Three wildlife conservation groups Wednesday sued the US Department of Agriculture (USDA) Wildlife Services and the US Fish and Wildlife Service (USFWS) in the US District Court for the District of Montana over a predator removal program which the groups argue harms “native wildlife, predator conservation, grizzly bears, and grizzly bear conservation.”
The petitioners include wildlife conservation groups WildEarth Guardians, Western Watersheds Project and Trap Free. They filed a complaint against the Wildlife Services’ predator damage management program, which aims to protect livestock from wild animals by using lethal methods such as traps and snares to kill predators like grizzly bears.
According to the petition, the Wildlife Service intentionally kills 10 grizzly bears in Montana in a year. The USDA has a permit with the US Fish and Wildlife Service to investigate and act on livestock losses due to conflict with wild animals. The USFWS issues a permit to the USDA under Section 4(d) of the Code of Federal Regulations under the National Environmental Policy Act (NEPA), which allows for the removal of a bear that poses a “demonstrable but nonimmediate threat to human safety” or commits “significant depredations to lawfully present livestock, crops, or beehives.” According to the groups, the USDA violated this regulation by not demonstrating a perceptible threat.
The lawsuit also disputed the USFWS’ biological opinion that the program was “not likely to jeopardize the continued existence” of grizzly bears. A WildEarth Guardians representative called for the program to “prioritize the use of science-backed nonlethal coexistence measures instead of continuing to recklessly butcher wildlife.” The lawsuit alleges:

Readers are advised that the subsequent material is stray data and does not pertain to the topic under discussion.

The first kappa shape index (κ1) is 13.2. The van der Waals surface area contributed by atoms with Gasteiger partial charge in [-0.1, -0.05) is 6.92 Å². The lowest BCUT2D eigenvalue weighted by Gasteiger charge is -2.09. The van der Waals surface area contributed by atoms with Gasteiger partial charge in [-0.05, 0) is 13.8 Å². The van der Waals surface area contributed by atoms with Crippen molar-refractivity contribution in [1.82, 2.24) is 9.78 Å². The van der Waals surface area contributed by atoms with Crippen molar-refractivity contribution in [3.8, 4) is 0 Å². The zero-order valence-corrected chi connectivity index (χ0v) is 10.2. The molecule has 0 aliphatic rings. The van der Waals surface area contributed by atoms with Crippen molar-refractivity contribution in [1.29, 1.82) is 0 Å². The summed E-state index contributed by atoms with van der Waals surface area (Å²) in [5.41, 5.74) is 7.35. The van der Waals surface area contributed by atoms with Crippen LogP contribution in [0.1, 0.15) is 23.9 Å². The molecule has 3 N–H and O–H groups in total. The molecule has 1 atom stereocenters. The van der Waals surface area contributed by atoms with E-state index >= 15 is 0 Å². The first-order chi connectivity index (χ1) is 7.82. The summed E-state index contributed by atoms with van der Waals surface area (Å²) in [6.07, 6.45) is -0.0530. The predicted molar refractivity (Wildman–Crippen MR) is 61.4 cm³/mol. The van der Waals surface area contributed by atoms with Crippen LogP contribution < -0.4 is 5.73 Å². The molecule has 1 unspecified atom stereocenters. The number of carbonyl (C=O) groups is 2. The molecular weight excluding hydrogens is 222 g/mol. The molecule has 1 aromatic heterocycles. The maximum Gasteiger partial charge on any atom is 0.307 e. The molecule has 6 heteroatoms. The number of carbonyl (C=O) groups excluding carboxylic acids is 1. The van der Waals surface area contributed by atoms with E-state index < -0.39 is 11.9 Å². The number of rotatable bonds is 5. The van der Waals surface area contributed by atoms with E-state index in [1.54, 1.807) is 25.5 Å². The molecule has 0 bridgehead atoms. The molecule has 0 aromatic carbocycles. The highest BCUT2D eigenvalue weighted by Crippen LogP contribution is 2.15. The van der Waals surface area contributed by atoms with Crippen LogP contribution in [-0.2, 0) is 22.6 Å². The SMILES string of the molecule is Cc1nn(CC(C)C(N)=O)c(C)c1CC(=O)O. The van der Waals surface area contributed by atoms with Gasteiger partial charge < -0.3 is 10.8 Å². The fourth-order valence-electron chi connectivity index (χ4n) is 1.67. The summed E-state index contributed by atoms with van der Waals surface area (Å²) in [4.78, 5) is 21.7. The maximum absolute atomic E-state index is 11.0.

Wildlife Services’ biological assessment and the Fish and Wildlife Service’s biological opinion on predator removal in Montana failed to use and apply the best available science on grizzly bears, threats to grizzly bears, and recovery of grizzly bears in Montana and in the lower 48 States. Wildlife Services’ and the Fish and Wildlife Service’s evaluation of effects and findings with respect to grizzly bears are not based on the best available science.
The groups argued that the agencies’ failure to follow the “best available science” makes the program an artbitrary and capricious agency action which the courts must halt. The petition requested the court to grant an injunction against the USDA’s predator removal program for violating Section 7 of the Endangered Species Act, which prohibits the Wildlife Service from jeopardizing the populations of threatened species, like the grizzly bear.
A prior version of this headline incorrectly called this a grizzly bear removal program.